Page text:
Communism is not a state of affairs to establish (or impose) but rather it is the real movement which abolishes the present state of things. And if the communism Marxists, and some anarchists, are attempting to establish retains the same settler-colonial relationship to the land then it’s not communism at all. Settlers building a commune on occupied land still maintains a class society. A class society where settlers are indeed still preventing indigenous people from reproducing their lifeways, as they see fit.

Now decolonization, like communism, is a vast topic. And like full communism, decolonization (or anti-colonialism) will vary from place to place, bio-region to bio-region, etc. A one-size fits all plan does not exist (and should not exist) and the creation of such a plan would grind against our strong anarchist inclinations.

We can think about communization and decolonization as two aspects of the same weather system. Communization would attack the capitalist social relations which exist on occupied land, but clearly it would not go far enough. We’re writing from occupied Tongva territory, known by its original name Tovaangar, and to merely create communism (anarchy) and make no attempt to restore native lands to their original inhabitants would (once again) not be communism at all. Decolonization (anti-colonialism) reminds us that there is to be done.

The coupling of communization & decolonization recognizes, especially with ever-intensifying climate change, that settlers do not deeply, or even superficially, understand the deep natural history of the land they are on. Here in so-called Los Angeles we are constantly facing the increasing danger of massive wild fires. But wild fires are an ancient part of this landscape. The ecology of the landscape made famous, via its mass particularization, around the world depends on fire for its rejuvenation. What has caused an increase of danger for humans is not just climate change bringing less rain and hotter weather, but also the fact that unmitigated capitalist development has made it profitable to build in places which would previously burn with little effect on human life: hilltops, in mountain forests, etc.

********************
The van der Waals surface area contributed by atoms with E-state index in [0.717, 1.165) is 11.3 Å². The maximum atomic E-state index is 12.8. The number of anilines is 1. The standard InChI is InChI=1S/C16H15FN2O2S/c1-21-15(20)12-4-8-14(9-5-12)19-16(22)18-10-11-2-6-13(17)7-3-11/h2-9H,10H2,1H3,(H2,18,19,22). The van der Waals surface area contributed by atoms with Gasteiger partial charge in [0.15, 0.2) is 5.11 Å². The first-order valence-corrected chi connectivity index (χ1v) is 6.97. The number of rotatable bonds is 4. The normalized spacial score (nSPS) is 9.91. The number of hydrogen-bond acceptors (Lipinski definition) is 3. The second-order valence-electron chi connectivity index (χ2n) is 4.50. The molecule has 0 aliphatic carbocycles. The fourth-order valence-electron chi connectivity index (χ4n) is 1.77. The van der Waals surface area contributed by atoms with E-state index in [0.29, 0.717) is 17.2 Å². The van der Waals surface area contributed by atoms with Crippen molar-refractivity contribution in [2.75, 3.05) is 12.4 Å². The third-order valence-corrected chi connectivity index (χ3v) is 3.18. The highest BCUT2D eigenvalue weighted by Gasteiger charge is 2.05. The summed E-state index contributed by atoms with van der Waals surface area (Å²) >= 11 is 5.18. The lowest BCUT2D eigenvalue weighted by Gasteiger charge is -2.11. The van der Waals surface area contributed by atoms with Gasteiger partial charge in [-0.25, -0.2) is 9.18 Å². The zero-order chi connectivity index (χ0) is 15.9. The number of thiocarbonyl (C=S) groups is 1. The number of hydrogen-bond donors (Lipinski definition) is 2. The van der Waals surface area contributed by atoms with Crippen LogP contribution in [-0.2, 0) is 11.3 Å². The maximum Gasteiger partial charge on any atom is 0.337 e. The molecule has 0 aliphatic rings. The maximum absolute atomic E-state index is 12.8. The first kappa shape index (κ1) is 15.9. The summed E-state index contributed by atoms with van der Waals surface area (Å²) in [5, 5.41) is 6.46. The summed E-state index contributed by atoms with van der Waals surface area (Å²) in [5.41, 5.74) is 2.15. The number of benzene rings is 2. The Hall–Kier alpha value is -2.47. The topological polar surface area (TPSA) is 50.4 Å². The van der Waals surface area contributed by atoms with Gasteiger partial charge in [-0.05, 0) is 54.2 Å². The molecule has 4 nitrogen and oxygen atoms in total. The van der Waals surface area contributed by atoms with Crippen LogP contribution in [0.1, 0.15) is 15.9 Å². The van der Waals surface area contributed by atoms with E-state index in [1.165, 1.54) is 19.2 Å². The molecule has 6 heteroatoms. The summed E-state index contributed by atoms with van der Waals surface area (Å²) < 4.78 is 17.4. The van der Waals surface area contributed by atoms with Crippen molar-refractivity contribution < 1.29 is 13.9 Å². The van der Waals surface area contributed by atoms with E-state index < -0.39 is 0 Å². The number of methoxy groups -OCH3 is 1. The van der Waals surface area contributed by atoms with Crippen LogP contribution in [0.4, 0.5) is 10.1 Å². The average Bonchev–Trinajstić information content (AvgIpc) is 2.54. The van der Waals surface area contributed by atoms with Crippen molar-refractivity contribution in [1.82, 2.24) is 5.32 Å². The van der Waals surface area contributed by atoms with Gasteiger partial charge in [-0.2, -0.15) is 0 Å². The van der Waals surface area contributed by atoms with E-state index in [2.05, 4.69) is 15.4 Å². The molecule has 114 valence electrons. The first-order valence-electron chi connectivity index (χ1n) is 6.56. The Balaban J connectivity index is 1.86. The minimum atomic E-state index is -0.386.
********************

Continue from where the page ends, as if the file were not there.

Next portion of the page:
Communization works as a corrective on Marxism and Left-Anarchism which merely call for a different kind of management of production (worker self-management, state-run management) instead of a fundamentally different set of social relations. Even Marx noted that communism is part of the human community’s return to a re-connection with the land, instead of capitalism’s attempt to control & extract as much value from it (though we are also critical of humanism as well). Since the beginning of colonization, Indigenous people across the world have repeated that the settler-colonial-capitalist way of life has not only been genocidal but has also been an unmitigated act of ecocide.

This is our understanding. A work in progress, but our understanding. There can be no ‘decolonized socialist state,’ just as there is no such thing as ‘scientific socialism.’ A way of life cannot be a science. What we desire is to see the words communism, and even anarchy, to eventually be forgotten and instead live in a world where we can be intimately connected to the land and to each other, and understand that this disconnection is an alienation much more ancient than the alienation we have from our labor under capitalism.

𝔢𝔡𝔦𝔠𝔦𝔬𝔫𝔢𝔰 𝔦𝔫𝔢𝔡𝔦𝔱𝔞𝔰
𝐚𝐧 𝐚𝐧𝐭𝐢-𝐩𝐨𝐥𝐢𝐭𝐢𝐜𝐚𝐥 𝐩𝐫𝐨𝐣𝐞𝐜𝐭
𝐟𝐨𝐫 𝐚𝐧𝐚𝐫𝐜𝐡𝐲 & 𝐜𝐨𝐦𝐦𝐮𝐧𝐢𝐬𝐦